1. I think you hit the nail on the head about this being many people’s first serial killer story, it was for me too. It makes so much sense to consider its longtime infamy based on that. I guess it just seems strange to me, the more I read and learn, why this particular series of events became a household name case as opposed to others. I think the atmospheric Victorian era is part of it, and that there’s something darker lingering around it. He does such excellent work in exploring what was so strange and captivating about it, and like you I have a hard time believing that his identity was unknown to police back then.

      He also isn’t that interested in who Maybrick (his suspect) was and why he was that way, beyond presenting the evidence that backs up his assertions. It’s all about the why, and in his telling of it that’s where the Masonic beliefs and rituals come in. He makes some excellent points and a few that I think are difficult to explain alternatively. Even back then they were fanatically obsessed with the Ripper so it’s just a stretch to assume this was truly a mystery, that really no one knew anything, but if it’s a brother in a secret society that swears loyalty and protection to each other, sure explains a lot…plus he taunted the investigators so openly with symbolism they had to recognize…I don’t know, I go back and forth, I can see him being right but some skeptic part of me balks at conspiracy theories no matter how much I love them!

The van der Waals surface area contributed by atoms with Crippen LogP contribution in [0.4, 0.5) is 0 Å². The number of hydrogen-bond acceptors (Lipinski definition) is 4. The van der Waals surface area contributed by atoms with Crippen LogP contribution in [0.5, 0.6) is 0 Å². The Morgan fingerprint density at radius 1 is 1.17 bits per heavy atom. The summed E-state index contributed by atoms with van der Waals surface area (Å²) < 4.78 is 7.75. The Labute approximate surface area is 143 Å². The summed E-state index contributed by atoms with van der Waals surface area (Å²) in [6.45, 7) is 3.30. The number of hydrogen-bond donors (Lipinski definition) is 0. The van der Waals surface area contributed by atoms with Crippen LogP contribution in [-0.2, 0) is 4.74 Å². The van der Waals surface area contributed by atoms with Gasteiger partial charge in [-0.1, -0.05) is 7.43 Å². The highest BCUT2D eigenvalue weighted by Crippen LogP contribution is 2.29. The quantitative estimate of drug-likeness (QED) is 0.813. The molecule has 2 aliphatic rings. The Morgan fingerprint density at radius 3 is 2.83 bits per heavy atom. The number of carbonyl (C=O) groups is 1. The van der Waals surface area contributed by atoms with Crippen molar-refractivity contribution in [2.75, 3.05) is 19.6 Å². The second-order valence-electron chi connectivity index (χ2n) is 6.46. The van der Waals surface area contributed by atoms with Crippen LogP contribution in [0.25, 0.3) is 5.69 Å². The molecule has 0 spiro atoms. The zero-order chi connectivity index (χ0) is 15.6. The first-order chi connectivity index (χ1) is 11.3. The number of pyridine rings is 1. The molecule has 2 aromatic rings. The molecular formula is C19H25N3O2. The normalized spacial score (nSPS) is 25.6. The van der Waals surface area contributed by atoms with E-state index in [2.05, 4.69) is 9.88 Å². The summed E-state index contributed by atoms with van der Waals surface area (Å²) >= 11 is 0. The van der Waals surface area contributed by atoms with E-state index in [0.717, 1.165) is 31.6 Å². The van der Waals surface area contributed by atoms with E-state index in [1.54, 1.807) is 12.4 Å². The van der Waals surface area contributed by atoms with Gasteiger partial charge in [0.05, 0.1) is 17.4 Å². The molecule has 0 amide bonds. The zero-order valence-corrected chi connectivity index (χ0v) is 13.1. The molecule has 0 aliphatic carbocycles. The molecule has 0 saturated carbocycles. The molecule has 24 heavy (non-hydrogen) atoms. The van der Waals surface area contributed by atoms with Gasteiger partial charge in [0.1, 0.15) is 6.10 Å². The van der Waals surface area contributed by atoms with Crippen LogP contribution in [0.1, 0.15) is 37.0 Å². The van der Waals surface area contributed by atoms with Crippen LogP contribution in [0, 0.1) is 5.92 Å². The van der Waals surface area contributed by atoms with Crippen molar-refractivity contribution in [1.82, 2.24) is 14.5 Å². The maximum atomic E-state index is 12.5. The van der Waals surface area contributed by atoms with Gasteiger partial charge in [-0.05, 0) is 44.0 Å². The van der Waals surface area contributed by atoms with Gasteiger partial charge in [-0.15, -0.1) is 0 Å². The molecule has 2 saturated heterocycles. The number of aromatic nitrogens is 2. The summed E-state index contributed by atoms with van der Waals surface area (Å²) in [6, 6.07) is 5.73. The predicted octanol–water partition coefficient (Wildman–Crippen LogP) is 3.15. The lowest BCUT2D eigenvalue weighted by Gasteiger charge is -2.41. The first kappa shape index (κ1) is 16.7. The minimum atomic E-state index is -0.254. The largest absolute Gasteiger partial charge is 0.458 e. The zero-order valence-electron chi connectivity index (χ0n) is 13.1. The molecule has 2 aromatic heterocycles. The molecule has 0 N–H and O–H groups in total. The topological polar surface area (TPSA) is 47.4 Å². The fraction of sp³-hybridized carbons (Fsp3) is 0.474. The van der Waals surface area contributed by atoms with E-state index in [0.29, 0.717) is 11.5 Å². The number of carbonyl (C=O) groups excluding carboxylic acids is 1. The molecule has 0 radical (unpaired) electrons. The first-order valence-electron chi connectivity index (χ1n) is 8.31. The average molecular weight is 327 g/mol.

You really should read this one, especially since you’re better versed in the story than I was, I think you’d get a lot out of it.

      Liked by 1 person

  2. What a great review! It’s interesting to see you review this, as I’d never heard of the author or of this point of view. It definitely seems like an interesting exploration of the case, though not so much up my alley. Nonetheless, fab review!

    Liked by 1 person

  3. Fascinating! The idea that a conspiracy is at the heart of the “mystery” is so interesting. I’ve never had a strong interest in Jack the Ripper, and, like you, I’ve often wondered why his story’s inspired countless films and novels. But the author’s approach—focusing on what’s been ignored or dismissed, and why—is one I’m a big fan of in general, and I might have to give this a read sometime. Detailed and thorough review, as always!

    Liked by 1 person

    1. I really recommend it, as long as you’re prepared for something non-traditional. At times I had trouble following his line of thought, just because it was so detailed and drew on so many different elements and factors and a wealth of information, but the book is just so surprisingly fun to read and his idea is intriguing. I’d also always wondered how this could’ve gone unsolved, it just seems so unlikely with how much attention was focused on it even during the time it was happening. It does seem like something bigger had to be afoot in some form and he makes an exhaustive case for it being a cover-up conspiracy. It’s a wonderful read when you’re in the mood for it!